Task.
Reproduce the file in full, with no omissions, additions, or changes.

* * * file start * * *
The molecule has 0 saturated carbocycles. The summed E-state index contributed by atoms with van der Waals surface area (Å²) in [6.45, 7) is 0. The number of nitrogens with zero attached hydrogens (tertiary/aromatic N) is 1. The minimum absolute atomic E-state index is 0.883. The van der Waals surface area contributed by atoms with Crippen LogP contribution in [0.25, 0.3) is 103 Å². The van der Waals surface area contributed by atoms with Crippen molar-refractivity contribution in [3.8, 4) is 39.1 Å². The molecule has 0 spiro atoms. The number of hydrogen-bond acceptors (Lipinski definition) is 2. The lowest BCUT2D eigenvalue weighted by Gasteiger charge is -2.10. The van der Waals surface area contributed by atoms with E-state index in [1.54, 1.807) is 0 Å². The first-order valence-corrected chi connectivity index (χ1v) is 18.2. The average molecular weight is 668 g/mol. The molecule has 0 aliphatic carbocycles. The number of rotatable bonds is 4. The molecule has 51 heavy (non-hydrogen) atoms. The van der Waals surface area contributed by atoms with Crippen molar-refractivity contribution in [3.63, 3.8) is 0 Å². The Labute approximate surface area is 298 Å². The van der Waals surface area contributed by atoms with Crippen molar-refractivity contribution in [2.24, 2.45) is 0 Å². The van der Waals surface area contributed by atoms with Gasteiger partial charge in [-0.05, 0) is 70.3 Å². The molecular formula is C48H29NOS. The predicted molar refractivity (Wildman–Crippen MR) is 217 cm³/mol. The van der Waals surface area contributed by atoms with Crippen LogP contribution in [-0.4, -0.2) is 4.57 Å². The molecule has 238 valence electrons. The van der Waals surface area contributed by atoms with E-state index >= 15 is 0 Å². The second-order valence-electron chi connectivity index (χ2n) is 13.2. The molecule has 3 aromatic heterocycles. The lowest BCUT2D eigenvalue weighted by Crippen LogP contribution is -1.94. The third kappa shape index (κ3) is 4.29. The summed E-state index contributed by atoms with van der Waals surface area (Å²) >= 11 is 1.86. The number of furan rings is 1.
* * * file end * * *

The molecule has 0 saturated carbocycles. The summed E-state index contributed by atoms with van der Waals surface area (Å²) in [6.45, 7) is 0. The number of nitrogens with zero attached hydrogens (tertiary/aromatic N) is 1. The minimum absolute atomic E-state index is 0.883. The van der Waals surface area contributed by atoms with Crippen LogP contribution in [0.25, 0.3) is 103 Å². The van der Waals surface area contributed by atoms with Crippen molar-refractivity contribution in [3.8, 4) is 39.1 Å². The molecule has 0 spiro atoms. The number of hydrogen-bond acceptors (Lipinski definition) is 2. The lowest BCUT2D eigenvalue weighted by Gasteiger charge is -2.10. The van der Waals surface area contributed by atoms with E-state index in [1.54, 1.807) is 0 Å². The first-order valence-corrected chi connectivity index (χ1v) is 18.2. The average molecular weight is 668 g/mol. The molecule has 0 aliphatic carbocycles. The number of rotatable bonds is 4. The molecule has 51 heavy (non-hydrogen) atoms. The van der Waals surface area contributed by atoms with Crippen molar-refractivity contribution in [3.63, 3.8) is 0 Å². The Labute approximate surface area is 298 Å². The van der Waals surface area contributed by atoms with Crippen molar-refractivity contribution in [2.24, 2.45) is 0 Å². The van der Waals surface area contributed by atoms with Gasteiger partial charge in [-0.05, 0) is 70.3 Å². The molecular formula is C48H29NOS. The predicted molar refractivity (Wildman–Crippen MR) is 217 cm³/mol. The van der Waals surface area contributed by atoms with Crippen LogP contribution in [-0.4, -0.2) is 4.57 Å². The molecule has 238 valence electrons. The van der Waals surface area contributed by atoms with E-state index >= 15 is 0 Å². The second-order valence-electron chi connectivity index (χ2n) is 13.2. The molecule has 3 aromatic heterocycles. The lowest BCUT2D eigenvalue weighted by Crippen LogP contribution is -1.94. The third kappa shape index (κ3) is 4.29. The summed E-state index contributed by atoms with van der Waals surface area (Å²) >= 11 is 1.86. The number of furan rings is 1.